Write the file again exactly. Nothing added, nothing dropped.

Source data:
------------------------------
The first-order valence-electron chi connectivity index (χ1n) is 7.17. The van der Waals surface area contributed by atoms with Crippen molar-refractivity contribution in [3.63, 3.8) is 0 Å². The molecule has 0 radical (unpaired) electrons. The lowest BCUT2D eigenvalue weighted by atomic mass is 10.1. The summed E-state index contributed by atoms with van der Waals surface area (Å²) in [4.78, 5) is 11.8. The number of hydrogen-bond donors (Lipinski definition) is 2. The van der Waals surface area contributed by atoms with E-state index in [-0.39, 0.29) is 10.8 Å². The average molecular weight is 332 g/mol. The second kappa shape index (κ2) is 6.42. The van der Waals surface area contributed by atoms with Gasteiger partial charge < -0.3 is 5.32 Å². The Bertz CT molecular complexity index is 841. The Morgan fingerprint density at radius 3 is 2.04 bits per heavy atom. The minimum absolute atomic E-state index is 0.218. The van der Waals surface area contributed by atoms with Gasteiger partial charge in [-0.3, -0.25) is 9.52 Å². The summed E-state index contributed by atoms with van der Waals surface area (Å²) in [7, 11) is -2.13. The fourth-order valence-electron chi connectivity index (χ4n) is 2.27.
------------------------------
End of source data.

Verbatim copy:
The first-order valence-electron chi connectivity index (χ1n) is 7.17. The van der Waals surface area contributed by atoms with Crippen molar-refractivity contribution in [3.63, 3.8) is 0 Å². The molecule has 0 radical (unpaired) electrons. The lowest BCUT2D eigenvalue weighted by atomic mass is 10.1. The summed E-state index contributed by atoms with van der Waals surface area (Å²) in [4.78, 5) is 11.8. The number of hydrogen-bond donors (Lipinski definition) is 2. The van der Waals surface area contributed by atoms with E-state index in [-0.39, 0.29) is 10.8 Å². The average molecular weight is 332 g/mol. The second kappa shape index (κ2) is 6.42. The van der Waals surface area contributed by atoms with Gasteiger partial charge < -0.3 is 5.32 Å². The Bertz CT molecular complexity index is 841. The Morgan fingerprint density at radius 3 is 2.04 bits per heavy atom. The minimum absolute atomic E-state index is 0.218. The van der Waals surface area contributed by atoms with Gasteiger partial charge in [-0.3, -0.25) is 9.52 Å². The summed E-state index contributed by atoms with van der Waals surface area (Å²) in [7, 11) is -2.13. The fourth-order valence-electron chi connectivity index (χ4n) is 2.27.